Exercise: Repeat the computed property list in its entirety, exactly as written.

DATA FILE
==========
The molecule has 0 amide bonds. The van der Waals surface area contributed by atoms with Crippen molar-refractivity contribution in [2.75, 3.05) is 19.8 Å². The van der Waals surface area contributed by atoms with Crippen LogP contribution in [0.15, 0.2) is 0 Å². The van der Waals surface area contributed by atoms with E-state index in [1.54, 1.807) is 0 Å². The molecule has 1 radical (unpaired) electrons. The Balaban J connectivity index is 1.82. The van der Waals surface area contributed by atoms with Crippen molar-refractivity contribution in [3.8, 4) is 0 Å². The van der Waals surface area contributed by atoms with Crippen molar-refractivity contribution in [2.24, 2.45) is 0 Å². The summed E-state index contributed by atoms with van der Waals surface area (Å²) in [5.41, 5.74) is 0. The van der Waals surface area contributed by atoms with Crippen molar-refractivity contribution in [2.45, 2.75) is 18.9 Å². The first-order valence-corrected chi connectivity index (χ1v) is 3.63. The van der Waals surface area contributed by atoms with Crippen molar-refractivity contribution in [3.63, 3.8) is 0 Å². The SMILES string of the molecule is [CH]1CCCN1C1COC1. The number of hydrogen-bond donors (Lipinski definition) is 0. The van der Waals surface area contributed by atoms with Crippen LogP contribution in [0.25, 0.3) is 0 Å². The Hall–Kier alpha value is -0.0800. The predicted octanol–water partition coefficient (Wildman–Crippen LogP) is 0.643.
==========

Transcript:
The molecule has 0 amide bonds. The van der Waals surface area contributed by atoms with Crippen molar-refractivity contribution in [2.75, 3.05) is 19.8 Å². The van der Waals surface area contributed by atoms with Crippen LogP contribution in [0.15, 0.2) is 0 Å². The van der Waals surface area contributed by atoms with E-state index in [1.54, 1.807) is 0 Å². The molecule has 1 radical (unpaired) electrons. The Balaban J connectivity index is 1.82. The van der Waals surface area contributed by atoms with Crippen molar-refractivity contribution in [3.8, 4) is 0 Å². The van der Waals surface area contributed by atoms with Crippen molar-refractivity contribution in [2.24, 2.45) is 0 Å². The summed E-state index contributed by atoms with van der Waals surface area (Å²) in [5.41, 5.74) is 0. The van der Waals surface area contributed by atoms with Crippen molar-refractivity contribution in [2.45, 2.75) is 18.9 Å². The first-order valence-corrected chi connectivity index (χ1v) is 3.63. The van der Waals surface area contributed by atoms with Crippen molar-refractivity contribution in [3.63, 3.8) is 0 Å². The SMILES string of the molecule is [CH]1CCCN1C1COC1. The number of hydrogen-bond donors (Lipinski definition) is 0. The van der Waals surface area contributed by atoms with Crippen LogP contribution in [0.25, 0.3) is 0 Å². The Hall–Kier alpha value is -0.0800. The predicted octanol–water partition coefficient (Wildman–Crippen LogP) is 0.643.